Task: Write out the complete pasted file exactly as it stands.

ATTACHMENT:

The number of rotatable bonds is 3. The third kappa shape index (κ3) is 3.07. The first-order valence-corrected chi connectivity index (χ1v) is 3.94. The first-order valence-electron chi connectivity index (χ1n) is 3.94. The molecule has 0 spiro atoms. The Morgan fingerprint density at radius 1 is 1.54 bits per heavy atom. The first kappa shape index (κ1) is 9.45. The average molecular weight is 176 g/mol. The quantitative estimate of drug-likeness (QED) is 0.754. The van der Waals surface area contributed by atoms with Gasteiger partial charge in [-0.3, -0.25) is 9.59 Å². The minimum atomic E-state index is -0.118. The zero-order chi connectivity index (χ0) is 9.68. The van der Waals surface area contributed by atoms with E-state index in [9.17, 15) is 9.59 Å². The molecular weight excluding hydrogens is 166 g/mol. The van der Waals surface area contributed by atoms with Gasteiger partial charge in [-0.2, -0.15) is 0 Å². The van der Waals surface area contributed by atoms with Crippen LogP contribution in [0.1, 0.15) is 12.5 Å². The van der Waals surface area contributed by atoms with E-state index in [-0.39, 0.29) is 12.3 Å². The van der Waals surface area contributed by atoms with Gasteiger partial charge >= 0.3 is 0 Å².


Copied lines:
The number of rotatable bonds is 3. The third kappa shape index (κ3) is 3.07. The first-order valence-corrected chi connectivity index (χ1v) is 3.94. The first-order valence-electron chi connectivity index (χ1n) is 3.94. The molecule has 0 spiro atoms. The Morgan fingerprint density at radius 1 is 1.54 bits per heavy atom. The first kappa shape index (κ1) is 9.45. The average molecular weight is 176 g/mol. The quantitative estimate of drug-likeness (QED) is 0.754. The van der Waals surface area contributed by atoms with Gasteiger partial charge in [-0.3, -0.25) is 9.59 Å². The minimum atomic E-state index is -0.118. The zero-order chi connectivity index (χ0) is 9.68. The van der Waals surface area contributed by atoms with E-state index in [9.17, 15) is 9.59 Å². The molecular weight excluding hydrogens is 166 g/mol. The van der Waals surface area contributed by atoms with Gasteiger partial charge in [-0.2, -0.15) is 0 Å². The van der Waals surface area contributed by atoms with Crippen LogP contribution in [0.1, 0.15) is 12.5 Å². The van der Waals surface area contributed by atoms with E-state index in [-0.39, 0.29) is 12.3 Å². The van der Waals surface area contributed by atoms with Gasteiger partial charge >= 0.3 is 0 Å².